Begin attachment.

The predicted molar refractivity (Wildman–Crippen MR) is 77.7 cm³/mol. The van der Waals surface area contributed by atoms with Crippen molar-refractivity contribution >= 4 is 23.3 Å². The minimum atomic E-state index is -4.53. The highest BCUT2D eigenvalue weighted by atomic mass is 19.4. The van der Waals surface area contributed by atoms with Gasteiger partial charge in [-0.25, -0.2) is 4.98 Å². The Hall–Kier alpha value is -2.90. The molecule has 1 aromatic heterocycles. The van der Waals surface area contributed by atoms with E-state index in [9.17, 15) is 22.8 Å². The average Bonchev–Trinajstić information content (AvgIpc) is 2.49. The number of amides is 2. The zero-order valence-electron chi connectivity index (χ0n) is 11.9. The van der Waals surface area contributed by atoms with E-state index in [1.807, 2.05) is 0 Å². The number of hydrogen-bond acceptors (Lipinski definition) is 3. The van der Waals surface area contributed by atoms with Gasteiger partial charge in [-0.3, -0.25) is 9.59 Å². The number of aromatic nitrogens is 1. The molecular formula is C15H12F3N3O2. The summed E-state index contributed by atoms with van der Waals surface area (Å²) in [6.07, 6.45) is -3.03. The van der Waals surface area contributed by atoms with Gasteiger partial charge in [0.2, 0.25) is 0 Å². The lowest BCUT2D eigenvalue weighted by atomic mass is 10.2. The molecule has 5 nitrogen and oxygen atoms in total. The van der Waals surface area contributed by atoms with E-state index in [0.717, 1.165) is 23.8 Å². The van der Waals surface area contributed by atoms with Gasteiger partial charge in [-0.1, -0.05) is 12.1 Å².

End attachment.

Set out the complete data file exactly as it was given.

The predicted molar refractivity (Wildman–Crippen MR) is 77.7 cm³/mol. The van der Waals surface area contributed by atoms with Crippen molar-refractivity contribution >= 4 is 23.3 Å². The minimum atomic E-state index is -4.53. The highest BCUT2D eigenvalue weighted by atomic mass is 19.4. The van der Waals surface area contributed by atoms with Gasteiger partial charge in [-0.25, -0.2) is 4.98 Å². The Hall–Kier alpha value is -2.90. The molecule has 1 aromatic heterocycles. The van der Waals surface area contributed by atoms with E-state index in [9.17, 15) is 22.8 Å². The average Bonchev–Trinajstić information content (AvgIpc) is 2.49. The number of amides is 2. The zero-order valence-electron chi connectivity index (χ0n) is 11.9. The van der Waals surface area contributed by atoms with E-state index in [1.807, 2.05) is 0 Å². The number of hydrogen-bond acceptors (Lipinski definition) is 3. The van der Waals surface area contributed by atoms with Gasteiger partial charge in [-0.3, -0.25) is 9.59 Å². The number of aromatic nitrogens is 1. The molecular formula is C15H12F3N3O2. The summed E-state index contributed by atoms with van der Waals surface area (Å²) in [6.07, 6.45) is -3.03. The van der Waals surface area contributed by atoms with Gasteiger partial charge in [0.2, 0.25) is 0 Å². The lowest BCUT2D eigenvalue weighted by atomic mass is 10.2. The molecule has 5 nitrogen and oxygen atoms in total. The van der Waals surface area contributed by atoms with E-state index in [0.717, 1.165) is 23.8 Å². The van der Waals surface area contributed by atoms with Gasteiger partial charge in [-0.1, -0.05) is 12.1 Å².